Clarinetist Steve Sánchez joined the string players Christina Mok and Tina Minn (violins), Chad Kaltinger (viola), and Drew Ford (cello) on Friday evening, October 7th for the inaugural concert of a series presented by the Monterey Symphony Chamber Players in the friendly acoustic of All Saints’ Church, Carmel.
While there is no shortage of high-quality chamber music concerts in the area, they are typically performed by groups who play and tour together full-time, and hence tend to program works for their exact combination of instruments. This new venture of the Monterey Symphony has the opportunity to fill a niche by offering greater variety of ensembles within each program, and so we heard three works, all with different instrumentation – two of them rarely heard, while the third was an acknowledged masterpiece.
To most of the audience, the Hungarian composer Kókai would have been previously unknown, but his Quartettino for Clarinet and String Trio proved to be charming and readily accessible. The modesty of the diminutive title was carried through the headings of the four movements: Sonatina, Scherzino, Canzonetta,and Finaletto. This was a composer who knew how to avoid outstaying his welcome! Although Kókai was younger than Bartók and Kodály, his use of Hungarian folksongs was much less radical than theirs, being basically tonal with slightly altered scales. It was immediately apparent that Sánchez had an attractive clarinet tone, and a vocal quality that suited the many folk song melodies, while the string trio provided mostly rhythmic support. The first movement had a memorable little throw-away effect before the brief coda, and the second was notable for its pp playing, and a languorous slow waltz section. The haunting slow movement was the deepest emotionally, and sounded familiar – did Bartók use the same tune? Finally, the group was well together in the rousing Presto.
The Dvořák Terzetto for Two Vioins and Viola, Op.74, is by no means so rarely performed, although string quartets are shy of programming it since it involves consigning the cellist to idleness backstage, and it is the kind of music that no one wants to be left out of. There is a classic recording by the Vlach group from Prague, and while the Monterey players did not capture so intensely the Czech idiom, they made it clear that the Terzetto is a fine work from Dvořák’s maturity, with three delightfully sunny movements followed by a strangely disturbing Theme and Variations. The theme is hesitant, and the variations struggle to stay away from minor keys. There is a passionate violin solo over tremolos, and altogether a somber, cautionary context is provided for the brief happy ending.
After the Intermission, we heard a quite exceptional performance of the Brahms Clarinet Quintet, with Steve Sánchez in top form, and the string quartet matching his level of inspiration. It is always going to be the case that the clarinetist will have spent many more hours studying this work than the string players, but there was a fine unanimity of style and purpose in the ensemble. The first movement exposition was repeated, which made the movement rather long, but had the advantage of drawing attention to the magic of the transition to the development section. It was really from this point that the performance seemed to take off. The exposition had been on the brisk side, even fractionally rushed, but from here on, the musical choices were impeccable, until the final two B minor chords, when the low D was barely audible (the same happened again right at the end of the work). This left the open fifth of the clarinet F sharp creating a more desolate effect than the weighty resignation of the minor triad as usually heard.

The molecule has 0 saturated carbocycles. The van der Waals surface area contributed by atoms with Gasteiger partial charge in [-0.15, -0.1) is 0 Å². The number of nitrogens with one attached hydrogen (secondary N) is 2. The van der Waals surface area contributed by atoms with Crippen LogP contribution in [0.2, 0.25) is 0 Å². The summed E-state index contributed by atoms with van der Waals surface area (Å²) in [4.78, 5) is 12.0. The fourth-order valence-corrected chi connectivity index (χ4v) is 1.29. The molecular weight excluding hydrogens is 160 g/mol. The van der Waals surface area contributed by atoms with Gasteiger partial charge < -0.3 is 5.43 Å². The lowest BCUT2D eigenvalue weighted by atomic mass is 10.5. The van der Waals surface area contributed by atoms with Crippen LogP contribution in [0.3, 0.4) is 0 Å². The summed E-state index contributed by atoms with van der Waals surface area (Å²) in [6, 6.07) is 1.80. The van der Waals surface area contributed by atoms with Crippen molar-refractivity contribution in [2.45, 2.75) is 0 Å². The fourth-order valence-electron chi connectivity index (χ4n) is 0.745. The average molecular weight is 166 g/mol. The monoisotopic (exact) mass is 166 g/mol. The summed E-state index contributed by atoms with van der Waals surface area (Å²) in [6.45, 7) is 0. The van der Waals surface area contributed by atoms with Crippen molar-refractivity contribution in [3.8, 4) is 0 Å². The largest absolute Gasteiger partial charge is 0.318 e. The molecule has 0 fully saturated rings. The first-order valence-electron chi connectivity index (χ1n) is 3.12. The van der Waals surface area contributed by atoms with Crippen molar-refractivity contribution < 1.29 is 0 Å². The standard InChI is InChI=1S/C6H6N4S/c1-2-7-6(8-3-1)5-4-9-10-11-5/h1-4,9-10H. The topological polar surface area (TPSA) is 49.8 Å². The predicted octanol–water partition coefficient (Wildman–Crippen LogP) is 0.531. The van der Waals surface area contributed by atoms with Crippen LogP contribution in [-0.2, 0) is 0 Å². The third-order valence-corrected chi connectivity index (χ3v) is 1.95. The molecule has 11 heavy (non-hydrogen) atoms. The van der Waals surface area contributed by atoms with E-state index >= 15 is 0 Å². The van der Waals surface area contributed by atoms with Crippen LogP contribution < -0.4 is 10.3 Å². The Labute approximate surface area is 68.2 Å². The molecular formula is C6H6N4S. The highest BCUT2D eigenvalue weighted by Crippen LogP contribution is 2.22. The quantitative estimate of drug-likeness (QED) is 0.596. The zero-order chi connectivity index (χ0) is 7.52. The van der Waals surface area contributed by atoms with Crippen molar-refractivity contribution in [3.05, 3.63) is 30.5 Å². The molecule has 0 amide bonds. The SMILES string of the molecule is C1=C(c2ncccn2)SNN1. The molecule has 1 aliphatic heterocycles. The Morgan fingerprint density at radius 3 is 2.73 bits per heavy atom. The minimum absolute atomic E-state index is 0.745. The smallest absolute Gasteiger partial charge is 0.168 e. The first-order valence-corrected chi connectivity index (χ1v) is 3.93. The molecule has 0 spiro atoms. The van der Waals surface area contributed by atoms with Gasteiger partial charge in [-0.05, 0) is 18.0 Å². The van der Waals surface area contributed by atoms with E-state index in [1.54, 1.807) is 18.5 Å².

The slow movement is the emotional heart of the work, and this was totally compelling. The duet in the major between clarinet and violin was wonderfully well done, with Christina Mok on violin repeating the melody piano over the clarinet’s delayed counterpoint, before the transition to the wild gypsy-like middle section which decorates the same melody in the minor. The fluidity of Sánchez’s arpeggios in sixteenths (and later in thirty-seconds) was breathtaking, creating the passionate excitement that Brahms intended. The considerable rubato was all natural and convincing, until the storm blew over and the music returned to the serenity of the major key, with perfect poise and enchanting pianissimo.
In the third movement, Brahms inverts the usual structure of a trio form and places the lively Presto in between the gentler Andantino sections. All of this was beautifully done, and led to the final theme and variations. Here everyone gets a chance to shine, including Drew Ford with his fine execution of the wide intervals in the cello variation, and Chad Kaltinger with the warm 3/8 viola variation, joined by Tina Minn an octave above on second violin. Then came the sad recollections of how this remarkable journey had started out at the beginning and end of the first movement. The final chord died away and left the audience silent for as long as I can remember, before the enthusiastic applause broke out.
The music was too conclusive to be followed by an encore, so we were then treated to a reception to meet the artists and enjoy sumptuous refreshments. All told, a thrilling start to the new series.